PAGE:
When cloudspotting mountaineers and hill walkers are out on the Brocken mountain, a peak in the Herz range of Northern Germany, they often find themselves climbing through a bank of stratus cloud to emerge into the sunlight above. At this point, they can sometimes come face to face with a ‘Brocken Spectre’. This fantastical apparition looks like a ghost from the sixties, for it is surrounded by rainbow colours and has very flared trousers.
A Brocken Spectre, like that in the photograph above, is not in fact a flower-power ghost at all. Nor is it the result of an LSD flashback. It is merely an optical effect that appears when sunlight, coming from directly behind the cloudspotter, falls onto a layer of cloud droplets. This situation tends to occur only on elevated ground, since the cloudspotter needs to be looking down onto the cloud layer, for the Sun to be shining from directly behind him, along his line of vision. The cloudspotter’s shadow, hugely distorted by the effects of perspective, appears in the middle of a halo of colours, which are officially known as a ‘glory’. This optical effect is still only partially understood.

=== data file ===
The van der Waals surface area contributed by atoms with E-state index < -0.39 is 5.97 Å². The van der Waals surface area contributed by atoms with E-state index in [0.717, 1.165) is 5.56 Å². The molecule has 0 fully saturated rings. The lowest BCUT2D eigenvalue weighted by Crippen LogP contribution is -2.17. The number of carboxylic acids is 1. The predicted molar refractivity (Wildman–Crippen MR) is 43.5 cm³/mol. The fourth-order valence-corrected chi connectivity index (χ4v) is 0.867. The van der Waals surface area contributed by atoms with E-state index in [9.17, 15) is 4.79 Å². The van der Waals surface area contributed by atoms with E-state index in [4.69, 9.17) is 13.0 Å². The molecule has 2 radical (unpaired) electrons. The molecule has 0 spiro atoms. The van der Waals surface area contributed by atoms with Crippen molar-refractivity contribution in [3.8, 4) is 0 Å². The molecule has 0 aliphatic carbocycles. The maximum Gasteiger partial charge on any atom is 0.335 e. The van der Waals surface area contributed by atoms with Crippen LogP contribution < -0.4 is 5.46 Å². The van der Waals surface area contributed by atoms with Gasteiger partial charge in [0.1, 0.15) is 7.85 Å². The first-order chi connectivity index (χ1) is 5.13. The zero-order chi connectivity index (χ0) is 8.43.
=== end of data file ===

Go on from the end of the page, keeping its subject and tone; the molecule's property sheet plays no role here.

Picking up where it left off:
Of course, cloudspotters don’t have to climb the Brocken to see a Brocken Spectre – any mountain can serve the purpose. Nor is the sight of this psychadelic ghost only available to cloudspotters energetic enough to go mountain climbing. Sometimes, the coloured rings of a glory can also be seen around an aeroplane’s shadow, cast onto the cloud layer below. Is this light effect known as a ‘Boeing Spectre’? No, of course it’s not.